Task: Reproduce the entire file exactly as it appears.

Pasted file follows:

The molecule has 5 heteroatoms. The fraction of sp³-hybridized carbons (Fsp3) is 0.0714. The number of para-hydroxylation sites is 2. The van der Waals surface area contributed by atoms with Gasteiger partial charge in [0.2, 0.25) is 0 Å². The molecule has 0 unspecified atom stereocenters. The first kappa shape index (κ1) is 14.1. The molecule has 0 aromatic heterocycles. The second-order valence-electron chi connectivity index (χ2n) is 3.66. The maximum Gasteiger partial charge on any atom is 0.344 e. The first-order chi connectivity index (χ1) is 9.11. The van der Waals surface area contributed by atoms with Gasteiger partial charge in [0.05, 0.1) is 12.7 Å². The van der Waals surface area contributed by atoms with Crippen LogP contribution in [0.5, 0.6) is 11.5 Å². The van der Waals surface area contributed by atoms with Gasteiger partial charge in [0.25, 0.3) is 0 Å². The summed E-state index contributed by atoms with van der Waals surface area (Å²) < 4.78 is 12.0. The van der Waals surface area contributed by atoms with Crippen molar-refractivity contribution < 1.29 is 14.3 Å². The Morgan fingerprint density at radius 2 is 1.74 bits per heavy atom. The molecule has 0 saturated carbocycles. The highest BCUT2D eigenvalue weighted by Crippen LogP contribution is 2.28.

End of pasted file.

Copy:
The molecule has 5 heteroatoms. The fraction of sp³-hybridized carbons (Fsp3) is 0.0714. The number of para-hydroxylation sites is 2. The van der Waals surface area contributed by atoms with Gasteiger partial charge in [0.2, 0.25) is 0 Å². The molecule has 0 unspecified atom stereocenters. The first kappa shape index (κ1) is 14.1. The molecule has 0 aromatic heterocycles. The second-order valence-electron chi connectivity index (χ2n) is 3.66. The maximum Gasteiger partial charge on any atom is 0.344 e. The first-order chi connectivity index (χ1) is 9.11. The van der Waals surface area contributed by atoms with Gasteiger partial charge in [0.05, 0.1) is 12.7 Å². The van der Waals surface area contributed by atoms with Crippen LogP contribution in [0.5, 0.6) is 11.5 Å². The van der Waals surface area contributed by atoms with Gasteiger partial charge in [0.25, 0.3) is 0 Å². The summed E-state index contributed by atoms with van der Waals surface area (Å²) < 4.78 is 12.0. The van der Waals surface area contributed by atoms with Crippen molar-refractivity contribution < 1.29 is 14.3 Å². The Morgan fingerprint density at radius 2 is 1.74 bits per heavy atom. The molecule has 0 saturated carbocycles. The highest BCUT2D eigenvalue weighted by Crippen LogP contribution is 2.28.